which has spawned groups such as CLAC (Convergence of Anti-Capitalist
Struggles) in Montreal and CASA in Quebec City (Welcoming Committee for
the Summit of the Americas). (For more on the movement in Quebec, see
Alain Marcoux's article in this issue.) In Vancouver, a loose grouping
favours the politics of the People's Global Alliance which places itself
in complete opposition to the WTO and the International Monetary Fund.
In Toronto, Anti-Racist Action has initiated a Direct Action Federation.

These groups have an anti-capitalist basis of unity, take an outright
rejectionist position on the FTAA-IMF-WTO and advocate confrontation and
anarchist-influenced direct action (while being respectful of a
diversity of tactics). Their ability to mobilize beyond radical youth
has generally been limited.

There are disagreements within the civil disobedience, direct action
current. CLAC and CASA seek to create sites for direct action
resistance. This is likely to include attempts to shut down the FTAA by
challenging the massive police security zone, very possibly leading to
violent state repression and confrontations. Others believe that such a
frontal confrontation is not a good tactic or focus for civil
disobedience. Some currents advocate non-violent civil disobedience.
Operation Salami takes this view. It is organizing its own non-violent
direct action and will not work with CLAC - unless CLAC pledges itself
to non-violence.

In Toronto, Vancouver and a few other cities there are groups called
Mobilization for Global Justice organizing for Quebec City. They include
members of the
International Socialists, global justice activists, and people in and
around the Council of Canadians. They have a base among students and an
orientation to labour. They have done some broad educational work,
making use of well known speakers such as Naomi Klein and leaders of the
Council of Canadians.

The Mobilization for Global Justice groups are doing useful work, but
seem reluctant to address controversial issues within the movement, such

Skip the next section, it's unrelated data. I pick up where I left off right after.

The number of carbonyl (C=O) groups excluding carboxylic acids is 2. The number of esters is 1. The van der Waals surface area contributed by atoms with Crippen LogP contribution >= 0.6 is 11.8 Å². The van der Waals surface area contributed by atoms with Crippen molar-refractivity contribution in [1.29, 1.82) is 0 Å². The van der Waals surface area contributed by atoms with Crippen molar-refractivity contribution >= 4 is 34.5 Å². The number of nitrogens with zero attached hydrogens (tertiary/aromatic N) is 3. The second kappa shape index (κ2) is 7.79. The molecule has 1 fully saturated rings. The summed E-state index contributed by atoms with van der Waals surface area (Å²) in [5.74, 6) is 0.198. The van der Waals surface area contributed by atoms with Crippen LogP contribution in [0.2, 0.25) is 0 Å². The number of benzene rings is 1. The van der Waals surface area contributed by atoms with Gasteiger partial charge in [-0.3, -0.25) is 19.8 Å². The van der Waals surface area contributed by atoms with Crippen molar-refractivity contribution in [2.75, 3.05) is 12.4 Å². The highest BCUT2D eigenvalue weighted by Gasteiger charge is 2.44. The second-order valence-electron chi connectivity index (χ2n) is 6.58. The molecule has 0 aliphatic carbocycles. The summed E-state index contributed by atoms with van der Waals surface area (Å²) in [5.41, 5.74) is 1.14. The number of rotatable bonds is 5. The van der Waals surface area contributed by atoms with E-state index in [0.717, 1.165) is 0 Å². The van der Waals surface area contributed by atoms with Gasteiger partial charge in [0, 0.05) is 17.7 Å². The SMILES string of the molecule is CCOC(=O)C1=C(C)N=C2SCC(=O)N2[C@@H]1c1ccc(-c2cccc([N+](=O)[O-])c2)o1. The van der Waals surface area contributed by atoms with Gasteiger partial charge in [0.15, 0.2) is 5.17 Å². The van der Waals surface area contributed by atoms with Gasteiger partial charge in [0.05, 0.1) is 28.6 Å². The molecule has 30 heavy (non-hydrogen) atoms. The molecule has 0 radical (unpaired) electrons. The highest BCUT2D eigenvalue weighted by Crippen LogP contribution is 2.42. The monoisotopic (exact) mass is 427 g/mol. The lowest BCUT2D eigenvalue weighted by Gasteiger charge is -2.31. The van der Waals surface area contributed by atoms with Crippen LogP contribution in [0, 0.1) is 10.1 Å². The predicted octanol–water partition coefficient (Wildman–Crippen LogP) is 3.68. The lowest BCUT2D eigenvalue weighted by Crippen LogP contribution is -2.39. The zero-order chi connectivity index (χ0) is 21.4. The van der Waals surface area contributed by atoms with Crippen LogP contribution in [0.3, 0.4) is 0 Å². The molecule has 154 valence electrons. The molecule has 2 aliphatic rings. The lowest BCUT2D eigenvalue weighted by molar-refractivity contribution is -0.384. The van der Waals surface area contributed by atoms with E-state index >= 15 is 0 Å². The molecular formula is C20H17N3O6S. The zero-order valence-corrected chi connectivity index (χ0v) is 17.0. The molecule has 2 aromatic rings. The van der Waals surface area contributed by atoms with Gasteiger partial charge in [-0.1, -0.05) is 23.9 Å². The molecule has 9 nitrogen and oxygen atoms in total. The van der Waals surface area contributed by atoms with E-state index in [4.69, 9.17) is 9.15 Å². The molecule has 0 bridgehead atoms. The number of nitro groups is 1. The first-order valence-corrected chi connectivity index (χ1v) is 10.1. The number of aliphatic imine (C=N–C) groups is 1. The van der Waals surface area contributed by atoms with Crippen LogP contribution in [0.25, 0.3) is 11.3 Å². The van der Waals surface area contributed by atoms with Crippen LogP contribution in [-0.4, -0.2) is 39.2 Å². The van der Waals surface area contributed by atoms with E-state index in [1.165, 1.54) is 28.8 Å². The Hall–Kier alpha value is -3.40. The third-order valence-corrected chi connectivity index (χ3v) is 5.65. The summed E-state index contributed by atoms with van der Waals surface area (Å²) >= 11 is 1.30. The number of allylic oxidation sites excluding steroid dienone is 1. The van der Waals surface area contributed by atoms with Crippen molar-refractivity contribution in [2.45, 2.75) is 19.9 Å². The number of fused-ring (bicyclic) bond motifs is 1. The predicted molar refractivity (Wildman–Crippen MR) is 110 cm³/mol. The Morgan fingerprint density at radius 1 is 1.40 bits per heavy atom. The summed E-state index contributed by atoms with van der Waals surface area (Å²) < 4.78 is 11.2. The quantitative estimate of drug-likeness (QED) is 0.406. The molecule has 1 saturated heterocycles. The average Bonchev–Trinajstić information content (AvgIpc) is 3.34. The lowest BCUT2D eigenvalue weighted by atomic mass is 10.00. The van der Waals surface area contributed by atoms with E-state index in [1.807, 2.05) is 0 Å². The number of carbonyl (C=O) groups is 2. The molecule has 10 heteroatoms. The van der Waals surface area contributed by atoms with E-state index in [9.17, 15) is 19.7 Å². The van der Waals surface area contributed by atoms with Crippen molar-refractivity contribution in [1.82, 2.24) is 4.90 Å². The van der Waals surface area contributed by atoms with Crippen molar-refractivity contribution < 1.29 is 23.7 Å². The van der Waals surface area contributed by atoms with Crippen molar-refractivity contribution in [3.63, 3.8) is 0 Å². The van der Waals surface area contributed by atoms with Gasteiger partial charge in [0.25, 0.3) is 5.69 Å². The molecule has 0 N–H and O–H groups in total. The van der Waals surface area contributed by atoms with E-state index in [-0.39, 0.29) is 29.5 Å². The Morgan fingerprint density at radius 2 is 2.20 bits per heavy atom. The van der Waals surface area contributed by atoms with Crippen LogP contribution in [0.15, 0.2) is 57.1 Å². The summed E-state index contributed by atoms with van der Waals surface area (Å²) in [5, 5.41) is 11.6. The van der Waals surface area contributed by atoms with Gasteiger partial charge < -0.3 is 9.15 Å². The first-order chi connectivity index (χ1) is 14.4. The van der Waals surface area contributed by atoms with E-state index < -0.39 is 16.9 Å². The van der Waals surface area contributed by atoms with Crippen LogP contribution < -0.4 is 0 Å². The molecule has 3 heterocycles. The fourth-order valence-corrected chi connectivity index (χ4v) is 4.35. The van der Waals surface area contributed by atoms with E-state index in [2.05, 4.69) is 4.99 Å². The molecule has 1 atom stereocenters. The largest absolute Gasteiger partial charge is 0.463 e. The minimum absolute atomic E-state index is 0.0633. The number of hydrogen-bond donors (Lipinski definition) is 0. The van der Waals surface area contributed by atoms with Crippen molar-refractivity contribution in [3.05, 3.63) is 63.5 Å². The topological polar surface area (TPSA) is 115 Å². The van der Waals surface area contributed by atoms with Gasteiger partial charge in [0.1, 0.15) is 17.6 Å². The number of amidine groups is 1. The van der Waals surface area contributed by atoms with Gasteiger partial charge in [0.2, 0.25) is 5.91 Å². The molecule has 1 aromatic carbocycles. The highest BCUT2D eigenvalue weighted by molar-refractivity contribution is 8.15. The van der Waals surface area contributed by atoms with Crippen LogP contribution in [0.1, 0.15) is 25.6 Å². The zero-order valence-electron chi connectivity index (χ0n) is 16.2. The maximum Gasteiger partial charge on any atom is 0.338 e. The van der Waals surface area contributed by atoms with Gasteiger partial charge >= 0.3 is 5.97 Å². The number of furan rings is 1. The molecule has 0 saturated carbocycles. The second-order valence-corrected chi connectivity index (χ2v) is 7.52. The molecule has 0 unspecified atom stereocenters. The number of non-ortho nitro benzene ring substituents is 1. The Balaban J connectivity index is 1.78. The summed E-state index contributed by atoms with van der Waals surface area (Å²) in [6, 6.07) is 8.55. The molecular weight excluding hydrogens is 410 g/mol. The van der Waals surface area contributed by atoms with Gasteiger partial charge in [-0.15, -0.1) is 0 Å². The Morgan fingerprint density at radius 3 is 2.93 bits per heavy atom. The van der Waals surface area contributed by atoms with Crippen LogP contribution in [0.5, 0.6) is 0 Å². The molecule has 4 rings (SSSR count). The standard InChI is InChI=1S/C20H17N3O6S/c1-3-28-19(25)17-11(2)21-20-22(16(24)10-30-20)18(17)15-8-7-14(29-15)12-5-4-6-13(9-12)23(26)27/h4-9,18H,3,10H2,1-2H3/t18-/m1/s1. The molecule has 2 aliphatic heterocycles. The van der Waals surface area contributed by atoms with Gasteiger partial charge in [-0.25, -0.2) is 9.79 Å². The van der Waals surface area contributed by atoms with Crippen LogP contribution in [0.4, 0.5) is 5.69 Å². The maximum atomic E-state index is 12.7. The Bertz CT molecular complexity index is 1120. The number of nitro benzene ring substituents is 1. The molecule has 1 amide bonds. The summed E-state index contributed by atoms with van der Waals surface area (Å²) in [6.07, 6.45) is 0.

as the tension between radical youth activists and the labour
leadership, the debate over social clauses, and the question of direct
action (non-violent or otherwise). While rightly not wanting to limit
the movement to those who already identify as anti-capitalist, many of
these organizers do not seek to build an anti-capitalist current in the
broad movement. As a result they have failed to inspire many of those
interested in building an anti-capitalist left.

The divisions in the movement are real. But attitudes have hardened
unnecessarily, particularly on the part of the labour leadership and
Operation Salami. People who venture to Quebec City will have to make
their own tactical choices.

On the Move

Organized labour, especially in southern Ontario is mobilizing for the
mass peaceful march in Quebec City on April 21st. Some local labour
councils, the Canadian Union of Public Employees, the Canadian Auto
Workers and others are organizing transportation. Participation in other more confrontational activities
is not being encouraged. However some union activists may participate in
spite of this.

South of Vancouver, a joint US-Canadian labour-based demonstration will
be organized at the border by the ad hoc Peace Arch Coalition. This will
be in line with the politics of the People's Summit and the larger march
April 21st in Quebec City. Civil disobedience will be discouraged.

Many have raised the question of the massive national security
preparation for the summit. A key task of those who do not go will be
to defend the civil liberties of those who do go and to sound the alarm on state repression.

Harold Lavender is an editor of NEW SOCIALIST, the magazine of the New
Socialist Group <>

Movement Against Globalisation in Quebec.